Opinions of Adolescents on Prevention Related to Sexting: a Q-Methodology Study

Details

Serval ID
serval:BIB_EC24F871D990
Type
Article: article from journal or magazin.
Collection
Publications
Institution
Title
Opinions of Adolescents on Prevention Related to Sexting: a Q-Methodology Study
Journal
Sexuality Research and Social Policy
Author(s)
Barrense-Dias Yara, Akre Christina, Suris Joan-Carles, Berchtold André
ISSN
1868-9884
1553-6610
Publication state
Published
Issued date
04/02/2020
Language
english
Abstract
Introduction Sexting has attracted the interest of researchers, media, and public opinion, but its definition still does not reach consensus. This gap may lead to diverging prevention messages. This study investigated the opinions of adolescents on a set of sexting-related preventive measures. Methods In 2018, 48 adolescents (27 females) aged 13 to 18 years participated in the study. To assess opinions of adolescents on sexting-related prevention, we conducted a Q-methodology study, a mixed methods research, in Lausanne (Canton of Vaud, Switzerland). The final Q-set constituted 58 statements reflecting a wide range of key messages, key actors, and materials. Each participant was asked to rank-order the 58 cards using a grid ranging from - 5 (completely disagree) to + 5 (completely agree). Results Five different profiles of considering sexting-related prevention were identified: Focus on consequences, sex education, and testimonies, focus on guidelines, focus on training/information, and peer prevention. The typical scenario used in many prevention campaigns illustrating a girl who is victim of a non-consensual sharing perpetrated by a boy was not appreciated. The topic of the Internet was not considered an appropriate gateway to discuss sexting. Pressure and bullying issues as topics to discuss in a sexting-related prevention were the most consensual statements. Conclusions This study highlighted the need to offer a multi-disciplinary, multi-resource and multi-concept approach in sexting-related prevention. Broader values such as respect and consent must be integrated. Consensual sexting must be clearly differentiated from non-consensual dissemination. Policy implications and future directions, including prevention strategies, are discussed.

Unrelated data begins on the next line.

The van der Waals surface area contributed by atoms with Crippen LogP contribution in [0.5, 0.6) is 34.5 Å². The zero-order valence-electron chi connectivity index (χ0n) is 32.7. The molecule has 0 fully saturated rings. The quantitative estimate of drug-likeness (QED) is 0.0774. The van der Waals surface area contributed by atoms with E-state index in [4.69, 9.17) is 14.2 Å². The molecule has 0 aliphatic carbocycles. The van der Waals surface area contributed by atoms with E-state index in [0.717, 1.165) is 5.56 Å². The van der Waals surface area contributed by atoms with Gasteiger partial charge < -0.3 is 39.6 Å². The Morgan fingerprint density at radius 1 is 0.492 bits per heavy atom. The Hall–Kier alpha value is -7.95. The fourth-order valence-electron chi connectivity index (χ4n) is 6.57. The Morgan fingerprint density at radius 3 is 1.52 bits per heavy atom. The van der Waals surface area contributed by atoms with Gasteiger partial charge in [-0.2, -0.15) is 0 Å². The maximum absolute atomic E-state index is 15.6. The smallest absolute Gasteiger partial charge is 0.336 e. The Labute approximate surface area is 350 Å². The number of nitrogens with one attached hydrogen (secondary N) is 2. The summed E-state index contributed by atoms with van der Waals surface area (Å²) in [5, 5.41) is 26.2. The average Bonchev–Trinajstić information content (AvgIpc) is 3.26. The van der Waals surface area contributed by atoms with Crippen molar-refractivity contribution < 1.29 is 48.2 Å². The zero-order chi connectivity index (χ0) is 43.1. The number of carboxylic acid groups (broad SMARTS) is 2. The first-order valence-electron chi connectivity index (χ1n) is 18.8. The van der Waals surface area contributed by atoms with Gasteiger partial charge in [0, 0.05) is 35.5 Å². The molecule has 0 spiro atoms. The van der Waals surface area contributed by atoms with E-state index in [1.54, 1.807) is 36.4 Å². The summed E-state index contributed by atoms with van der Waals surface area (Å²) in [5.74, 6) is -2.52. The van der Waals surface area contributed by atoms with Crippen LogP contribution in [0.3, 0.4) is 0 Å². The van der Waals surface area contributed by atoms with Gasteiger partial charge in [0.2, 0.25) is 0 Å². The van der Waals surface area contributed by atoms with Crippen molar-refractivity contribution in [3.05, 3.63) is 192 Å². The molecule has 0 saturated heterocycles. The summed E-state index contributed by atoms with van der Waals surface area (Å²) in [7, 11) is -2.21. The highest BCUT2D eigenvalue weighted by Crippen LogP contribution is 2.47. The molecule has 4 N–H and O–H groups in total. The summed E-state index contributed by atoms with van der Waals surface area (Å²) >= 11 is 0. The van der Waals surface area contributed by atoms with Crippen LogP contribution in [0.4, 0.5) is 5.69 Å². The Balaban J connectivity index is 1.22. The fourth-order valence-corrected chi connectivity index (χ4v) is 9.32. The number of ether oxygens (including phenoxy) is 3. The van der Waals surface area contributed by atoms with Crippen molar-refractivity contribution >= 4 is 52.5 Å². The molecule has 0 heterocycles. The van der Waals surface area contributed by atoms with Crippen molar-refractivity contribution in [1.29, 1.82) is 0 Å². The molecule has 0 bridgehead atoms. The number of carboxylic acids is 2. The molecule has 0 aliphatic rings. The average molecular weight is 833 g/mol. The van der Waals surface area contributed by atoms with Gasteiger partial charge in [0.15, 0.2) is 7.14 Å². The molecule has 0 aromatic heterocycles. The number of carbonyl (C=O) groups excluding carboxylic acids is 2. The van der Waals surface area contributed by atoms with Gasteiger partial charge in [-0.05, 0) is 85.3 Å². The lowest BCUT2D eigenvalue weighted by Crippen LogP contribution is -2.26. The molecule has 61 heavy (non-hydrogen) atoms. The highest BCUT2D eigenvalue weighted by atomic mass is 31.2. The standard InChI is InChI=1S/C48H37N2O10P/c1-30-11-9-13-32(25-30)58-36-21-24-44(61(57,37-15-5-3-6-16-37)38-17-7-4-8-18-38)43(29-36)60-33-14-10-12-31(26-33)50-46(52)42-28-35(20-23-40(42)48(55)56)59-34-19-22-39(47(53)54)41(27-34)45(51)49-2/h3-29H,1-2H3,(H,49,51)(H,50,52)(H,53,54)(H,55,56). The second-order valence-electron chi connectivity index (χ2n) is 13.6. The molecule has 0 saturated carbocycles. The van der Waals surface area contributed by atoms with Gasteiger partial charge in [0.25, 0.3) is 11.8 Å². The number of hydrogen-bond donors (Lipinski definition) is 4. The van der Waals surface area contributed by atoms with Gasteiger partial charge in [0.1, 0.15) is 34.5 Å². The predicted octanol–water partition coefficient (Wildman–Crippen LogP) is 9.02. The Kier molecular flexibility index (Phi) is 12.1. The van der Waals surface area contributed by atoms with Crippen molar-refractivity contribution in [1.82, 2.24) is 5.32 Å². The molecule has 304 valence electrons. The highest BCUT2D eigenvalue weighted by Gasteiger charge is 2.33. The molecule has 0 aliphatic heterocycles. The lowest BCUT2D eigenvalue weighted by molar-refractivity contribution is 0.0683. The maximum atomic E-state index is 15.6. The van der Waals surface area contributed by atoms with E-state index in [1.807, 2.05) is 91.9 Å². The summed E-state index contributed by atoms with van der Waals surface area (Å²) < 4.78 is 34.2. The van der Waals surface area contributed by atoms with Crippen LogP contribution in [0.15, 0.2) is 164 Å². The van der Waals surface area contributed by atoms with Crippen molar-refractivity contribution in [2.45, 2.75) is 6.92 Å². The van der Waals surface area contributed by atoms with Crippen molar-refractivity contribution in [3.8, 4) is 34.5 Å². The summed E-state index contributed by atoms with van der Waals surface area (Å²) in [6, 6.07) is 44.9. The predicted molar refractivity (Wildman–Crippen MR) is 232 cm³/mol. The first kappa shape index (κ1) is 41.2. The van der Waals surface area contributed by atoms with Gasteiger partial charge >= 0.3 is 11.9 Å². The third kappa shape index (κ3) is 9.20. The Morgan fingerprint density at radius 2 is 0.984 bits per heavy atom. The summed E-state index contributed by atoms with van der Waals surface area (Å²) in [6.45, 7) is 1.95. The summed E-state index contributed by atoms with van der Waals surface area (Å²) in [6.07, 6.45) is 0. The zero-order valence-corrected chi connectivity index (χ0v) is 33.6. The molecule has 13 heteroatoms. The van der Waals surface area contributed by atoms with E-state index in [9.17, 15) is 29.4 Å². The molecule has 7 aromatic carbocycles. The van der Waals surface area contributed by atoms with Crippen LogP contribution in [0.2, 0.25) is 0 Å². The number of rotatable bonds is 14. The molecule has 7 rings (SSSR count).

Keywords
Sociology and Political Science, Health(social science), Gender Studies
Web of science
Create date
28/02/2020 12:11
Last modification date
06/03/2020 7:26
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